David Forsgren David Forsgren grew up on his family farm in West Corinne where he said he learned many life skills and the value of good hard work and ethics. Forsgren graduated from Box Elder High School and joined the Army Reserves, and later began working for a consulting engineering firm. He worked as a construction engineer technician for the State of Utah Department of Transportation. After enrollment in many college courses he worked as an estimator/project superintendent. He retired from that after 30 years, but continued working as a construction project superintendent for a local construction company, retiring after 45 years, “with a successful career in the construction/engineering field,” Forsgren said. Forsgren and his wife, Yvonne, lived in Brigham City for 10 years before moving to Honeyville, where they have lived for the past 48 years and raised five children. He said they have been actively involved in the community and their church. “We have seen many changes and great improvements in the city,” Forsgren said. “Honeyville is a wonderful place to live and to raise families.” Forsgren said the city council needs experience, which he can provide. “I have been actively involved in the city government of Honeyville, either as a councilman or as the mayor for over 30 years, and have been involved in, and knowledgeable about, what has transpired here over these many years,” Forsgren said. “I have the experience and skills necessary and understand the workings of the city and what it takes to manage city business and that is why I am running for city councilman. I care deeply about our community and what happens here and the quality of life we all want to continue to enjoy. I bring much experience, knowledge and dedication to our city.” Elected officials and other city leaders need to have a good understanding planning and zoning and of the city’s master plan to be effective leaders, Forsgren said, and continued that they also need to have knowledge of what has been accomplished, and must be responsible in every action they take to achieve the best results for all citizens. “I have this understanding,” Forsgren said. “Vote for David Forsgren for city council. Thank you.”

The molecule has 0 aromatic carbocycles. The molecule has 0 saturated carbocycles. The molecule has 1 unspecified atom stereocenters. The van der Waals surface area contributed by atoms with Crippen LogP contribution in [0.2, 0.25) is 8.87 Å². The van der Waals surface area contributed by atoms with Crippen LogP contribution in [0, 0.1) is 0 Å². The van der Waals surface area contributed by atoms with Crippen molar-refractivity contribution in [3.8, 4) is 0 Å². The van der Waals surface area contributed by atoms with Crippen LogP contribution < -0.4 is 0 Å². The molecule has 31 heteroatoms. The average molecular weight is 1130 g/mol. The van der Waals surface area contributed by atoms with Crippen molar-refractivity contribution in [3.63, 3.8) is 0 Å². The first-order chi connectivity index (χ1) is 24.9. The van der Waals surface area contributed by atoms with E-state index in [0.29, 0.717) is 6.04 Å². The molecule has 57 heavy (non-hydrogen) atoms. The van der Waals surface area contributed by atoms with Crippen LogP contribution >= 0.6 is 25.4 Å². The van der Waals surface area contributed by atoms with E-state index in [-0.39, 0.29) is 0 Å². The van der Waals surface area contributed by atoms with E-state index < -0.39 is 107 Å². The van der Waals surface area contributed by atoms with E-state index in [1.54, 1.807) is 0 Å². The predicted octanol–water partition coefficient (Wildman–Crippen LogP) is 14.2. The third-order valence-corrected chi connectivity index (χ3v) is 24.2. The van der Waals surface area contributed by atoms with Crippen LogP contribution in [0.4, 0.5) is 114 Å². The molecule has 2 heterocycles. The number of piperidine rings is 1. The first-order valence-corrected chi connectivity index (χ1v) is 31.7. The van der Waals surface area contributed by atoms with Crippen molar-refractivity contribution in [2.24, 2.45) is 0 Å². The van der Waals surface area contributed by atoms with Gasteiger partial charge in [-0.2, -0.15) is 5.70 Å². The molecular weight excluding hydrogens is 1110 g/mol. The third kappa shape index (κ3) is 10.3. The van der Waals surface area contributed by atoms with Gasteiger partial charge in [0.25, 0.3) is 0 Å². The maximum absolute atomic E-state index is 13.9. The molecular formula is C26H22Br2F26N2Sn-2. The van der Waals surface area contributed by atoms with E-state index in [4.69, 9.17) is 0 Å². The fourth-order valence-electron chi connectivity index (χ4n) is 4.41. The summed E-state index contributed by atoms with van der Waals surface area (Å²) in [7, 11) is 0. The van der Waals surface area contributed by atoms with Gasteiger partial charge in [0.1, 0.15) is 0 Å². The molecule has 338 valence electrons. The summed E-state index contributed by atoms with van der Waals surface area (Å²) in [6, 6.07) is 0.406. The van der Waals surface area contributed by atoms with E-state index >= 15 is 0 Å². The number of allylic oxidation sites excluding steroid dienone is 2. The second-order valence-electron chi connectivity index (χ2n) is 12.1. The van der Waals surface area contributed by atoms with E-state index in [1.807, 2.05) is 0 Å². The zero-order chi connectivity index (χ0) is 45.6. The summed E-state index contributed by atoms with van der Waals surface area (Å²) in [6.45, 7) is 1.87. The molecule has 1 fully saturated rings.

Dale Millsap Incumbent Dale James Millsap has lived in Honeyville since 2010, but is a long-time resident of the area. He lived in Bear River City as a young man, and while in high school, he worked at Crystal Springs, on a local farm and dairy, and for The Leader newspaper. He served a mission for The Church of Jesus Christ of Latter-day Saints in Argentina, and taught English in Russia. He received an engineering degree from Utah State University. Millsap is married to wife, Angela, and together they have eight children which they raise on a small farm where they work hard together. “We enjoy the friendliness, kindness, and work ethic of the residents of Honeyville,” Millsap said. Professionally, Millsap has worked as an engineer and project manager for 20 years. He has worked at a small hydraulics and pneumatics company, in the oil and gas industry, and in the automotive safety industry. He said he is “very comfortable in the world of engineering, construction, permitting, laws, and regulations.” Millsap has served on boards or committees for the following organizations: Leadership Academy of Utah, Box Elder Mosquito Abatement District, Box Elder County Republican Party (vice chair), and Center for Documentary Expression and Arts. Millsap said he is guided by the idea that the protections of life, liberty, and the pursuit of happiness guaranteed within the nation’s founding documents are not just vague ideas. “We must be constantly vigilant that our government, even here at the municipal level, protects those freedoms and ensures that the rights of some citizens are not favored while the rights of others are infringed,” Millsap said. Millsap, an incumbent, said he has tried to approach every issue objectively and with logic, and that he is seeking re-election because, “I want everyone to be well-represented” by Honeyville City. Millsap said he believes in limited, transparent government at every level; people should know what is happening in the city, and they should know why. “We have an obligation to limit the scope of government to be no bigger or more intrusive than it absolutely needs to be,” Millsap said. He said his only agenda is to treat everybody with equity and respect. “We should show the residents of Honeyville that we work for them and want to serve them, rather than serving our own interests,” Millsap said. “Sometimes we disagree on important issues–of course it is okay to disagree—but we need to learn to disagree with respect.” That can be difficult when emotion takes over and offense is taken where none was intended. “I will continue to work hard to keep the focus on reasonable, objective problem-solving,” Millsap said. One goal Millsap would like to see accomplished is a review and update of the city’s municipal code, which hasn’t been done in many years. “We continue to face issues, including lawsuits, because we have not addressed the inconsistencies and inadequacies within the code,” Millsap said. “We have to recognize that the planning commission and the city council are the gatekeepers of this code and should make it a top priority to know the code, address any problems within it, and anticipate the challenges that come with growth and administration of the city as we move into the future.” Dealing with the code properly and working together to meet the needs of all residents is the city’s best chance at “maintaining the small-town agricultural atmosphere that we love.” Millsap said as the city has faced issues, one of the biggest obstacles to finding solutions has been a “significant struggle in engaging in healthy discussions” about the issues. That has hindered making sound decisions to address them. “When we engage in a constructive dialogue and seek to understand the various perspectives of the stakeholders, it is much easier to make wise and informed decisions, and everyone is much better served,” Millsap said. “If we can apply that same approach...we can better live the town creed of ‘Unity, Honor, Equity.’” Millsap said he works well with other people, even when there are strong differences of opinion. One of the issues facing Honeyville is managing significant growth while still preserving the property rights of all citizens. “If we effectively manage the growth and plan for the future, we have the best chance of maintaining the values we hold dear for decades to come,” Millsap said.